I am bemused by the repeated insistence that depression is a core symptom of ME and emotional trauma one of several possible triggers and emotional stress listed among the perpetuating factors. I can see that emotional stresses can cause exacerbation of some symptoms, and depression can be a secondary result of coping with chronic illness, but to include these as core factors seems to me to have no foundation.

    I am having difficulty connecting the fact that right from the start of my ME, my legs felt like they were going to collapse, after walking short distances, and became painful, and if I walked too far I got PEM. How can that be caused by alleged emotional trauma or perpetuated by emotional stress?

    And how do we get from brain inflammation to muscle cells running out of energy?

    I clearly don't understand physiology...
     
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  7. Hutan

    Hutan Moderator Staff Member

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    I can see that this is an attractive theory, that does potentially explain some symptoms. But I do wonder about how strong the foundations on which it is built are. This and other papers assume HPA axis dysfunction. I'm really not sure how strong the evidence is for that in ME/CFS.

    This is from the Mackay Tate paper:

    Screen Shot 2018-12-13 at 11.33.28 PM.png

    The Tomas, Newton, Watson paper that is referenced is also free access. It notes that:
    I think the evidence of hypocortisolism in ME/CFS is weak, as is evidence for other possible HPA axis dysfunctions. It appears to me that researchers have found the idea of childhood trauma causing HPA axis damage so compelling that they can only view studies of HPA axis function in ME/CFS in a certain way. Although perhaps I haven't read the right studies yet.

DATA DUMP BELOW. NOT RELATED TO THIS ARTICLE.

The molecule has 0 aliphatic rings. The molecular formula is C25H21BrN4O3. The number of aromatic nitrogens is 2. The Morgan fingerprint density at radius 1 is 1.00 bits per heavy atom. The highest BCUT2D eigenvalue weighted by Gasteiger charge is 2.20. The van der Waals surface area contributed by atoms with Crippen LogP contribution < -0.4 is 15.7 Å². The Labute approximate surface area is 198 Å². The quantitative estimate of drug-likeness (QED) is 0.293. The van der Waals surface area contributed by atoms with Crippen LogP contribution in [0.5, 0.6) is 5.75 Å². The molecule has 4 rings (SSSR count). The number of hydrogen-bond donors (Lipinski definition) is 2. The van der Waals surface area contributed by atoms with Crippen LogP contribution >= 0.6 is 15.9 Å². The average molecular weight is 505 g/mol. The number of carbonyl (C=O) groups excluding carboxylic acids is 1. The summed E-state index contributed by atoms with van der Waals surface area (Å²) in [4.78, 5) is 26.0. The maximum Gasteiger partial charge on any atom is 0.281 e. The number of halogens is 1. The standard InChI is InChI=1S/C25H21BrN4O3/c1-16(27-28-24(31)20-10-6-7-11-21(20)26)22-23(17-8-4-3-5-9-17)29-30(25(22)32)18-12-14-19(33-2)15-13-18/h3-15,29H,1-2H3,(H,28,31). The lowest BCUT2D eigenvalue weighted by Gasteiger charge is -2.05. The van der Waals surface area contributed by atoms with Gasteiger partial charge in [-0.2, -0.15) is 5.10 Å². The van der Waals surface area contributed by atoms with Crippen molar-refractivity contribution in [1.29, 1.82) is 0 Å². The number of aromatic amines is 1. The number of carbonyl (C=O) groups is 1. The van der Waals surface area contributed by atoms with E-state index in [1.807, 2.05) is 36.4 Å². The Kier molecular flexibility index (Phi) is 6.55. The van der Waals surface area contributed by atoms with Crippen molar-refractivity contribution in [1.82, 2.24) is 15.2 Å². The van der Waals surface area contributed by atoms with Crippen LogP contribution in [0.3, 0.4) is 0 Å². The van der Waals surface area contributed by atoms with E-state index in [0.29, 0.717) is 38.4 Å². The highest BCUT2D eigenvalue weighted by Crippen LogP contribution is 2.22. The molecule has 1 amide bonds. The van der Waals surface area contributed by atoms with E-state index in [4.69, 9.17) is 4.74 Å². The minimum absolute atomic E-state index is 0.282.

For example this from the Tomas, Newton, Watson paper:
    Perhaps the theory of damage to the paraventricular nucleus holds up without evidence of cortisol levels (or DHEA or responses to ACTH challenge) being abnormal? I haven't read far enough yet.
     
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  8. NelliePledge

    NelliePledge Senior Member (Voting Rights)

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    This might be controversial but I think that very high levels of stress due to caring responsibilities for both parents may have contributed to my gradual onset ME. There was a 5 year period where the unpredictable and aggressive behaviour of parent with severe dementia affected my sleeping pattern even when I wasn’t in the same town as them let alone the same house. I believe caregiver stress has been documented in research and I consider as well as being psychologically hard to cope with that it had physical consequences for me. I had had chicken pox as an adult several years earlier and also in years following the worst caring experiences I had a lot of flu type infections and laryngitis which were sufficiently frequent to get me a bad sickness absence record at work and told my performance was unreliable. I couldn’t pinpoint exactly when I started getting the what I now know is PEM but it was after several years of pushing through frequent viral infections.
     
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  9. adambeyoncelowe

    adambeyoncelowe Senior Member (Voting Rights)

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    Aha! The abstract reads like it's more about physical stress (such as surgery or car crashes) than psychological stress. I've not read the full paper yet. Does it focus more on psychological stress then?

    Yes, I think the evidence of hypocortisolism is very patchy and unconvincing. I also would expect more obvious HPA markers (such as high or low adrenal levels) if it were core to the illness. We don't see that.
     
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  10. Trish

    Trish Moderator Staff Member